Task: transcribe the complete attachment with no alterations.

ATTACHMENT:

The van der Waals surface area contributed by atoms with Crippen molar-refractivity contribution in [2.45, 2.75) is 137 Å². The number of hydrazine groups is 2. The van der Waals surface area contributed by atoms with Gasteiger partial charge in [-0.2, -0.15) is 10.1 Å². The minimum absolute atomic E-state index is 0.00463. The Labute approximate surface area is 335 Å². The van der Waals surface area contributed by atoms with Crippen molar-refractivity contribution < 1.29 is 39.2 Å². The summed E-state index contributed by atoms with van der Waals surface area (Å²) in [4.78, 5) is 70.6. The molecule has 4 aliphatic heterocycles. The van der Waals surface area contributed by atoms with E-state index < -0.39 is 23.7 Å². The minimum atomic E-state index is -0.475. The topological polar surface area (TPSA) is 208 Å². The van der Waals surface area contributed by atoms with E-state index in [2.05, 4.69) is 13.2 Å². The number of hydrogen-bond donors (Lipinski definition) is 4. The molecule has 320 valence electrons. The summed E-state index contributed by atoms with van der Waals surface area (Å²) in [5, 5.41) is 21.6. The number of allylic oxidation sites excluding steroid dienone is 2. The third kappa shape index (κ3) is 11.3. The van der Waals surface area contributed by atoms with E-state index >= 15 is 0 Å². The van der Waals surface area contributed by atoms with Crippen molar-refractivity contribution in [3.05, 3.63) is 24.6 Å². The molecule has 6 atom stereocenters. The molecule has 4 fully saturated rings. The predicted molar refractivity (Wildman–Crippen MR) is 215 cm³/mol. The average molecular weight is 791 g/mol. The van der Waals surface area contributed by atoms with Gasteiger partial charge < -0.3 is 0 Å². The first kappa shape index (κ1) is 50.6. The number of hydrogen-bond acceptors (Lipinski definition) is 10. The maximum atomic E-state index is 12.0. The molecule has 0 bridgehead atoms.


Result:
The van der Waals surface area contributed by atoms with Crippen molar-refractivity contribution in [2.45, 2.75) is 137 Å². The number of hydrazine groups is 2. The van der Waals surface area contributed by atoms with Gasteiger partial charge in [-0.2, -0.15) is 10.1 Å². The minimum absolute atomic E-state index is 0.00463. The Labute approximate surface area is 335 Å². The van der Waals surface area contributed by atoms with Crippen molar-refractivity contribution < 1.29 is 39.2 Å². The summed E-state index contributed by atoms with van der Waals surface area (Å²) in [4.78, 5) is 70.6. The molecule has 4 aliphatic heterocycles. The van der Waals surface area contributed by atoms with E-state index < -0.39 is 23.7 Å². The minimum atomic E-state index is -0.475. The topological polar surface area (TPSA) is 208 Å². The van der Waals surface area contributed by atoms with E-state index in [2.05, 4.69) is 13.2 Å². The number of hydrogen-bond donors (Lipinski definition) is 4. The molecule has 320 valence electrons. The summed E-state index contributed by atoms with van der Waals surface area (Å²) in [5, 5.41) is 21.6. The number of allylic oxidation sites excluding steroid dienone is 2. The third kappa shape index (κ3) is 11.3. The van der Waals surface area contributed by atoms with E-state index >= 15 is 0 Å². The van der Waals surface area contributed by atoms with Crippen molar-refractivity contribution in [3.05, 3.63) is 24.6 Å². The molecule has 6 atom stereocenters. The molecule has 4 fully saturated rings. The predicted molar refractivity (Wildman–Crippen MR) is 215 cm³/mol. The average molecular weight is 791 g/mol. The van der Waals surface area contributed by atoms with Gasteiger partial charge < -0.3 is 0 Å². The first kappa shape index (κ1) is 50.6. The number of hydrogen-bond acceptors (Lipinski definition) is 10. The maximum atomic E-state index is 12.0. The molecule has 0 bridgehead atoms.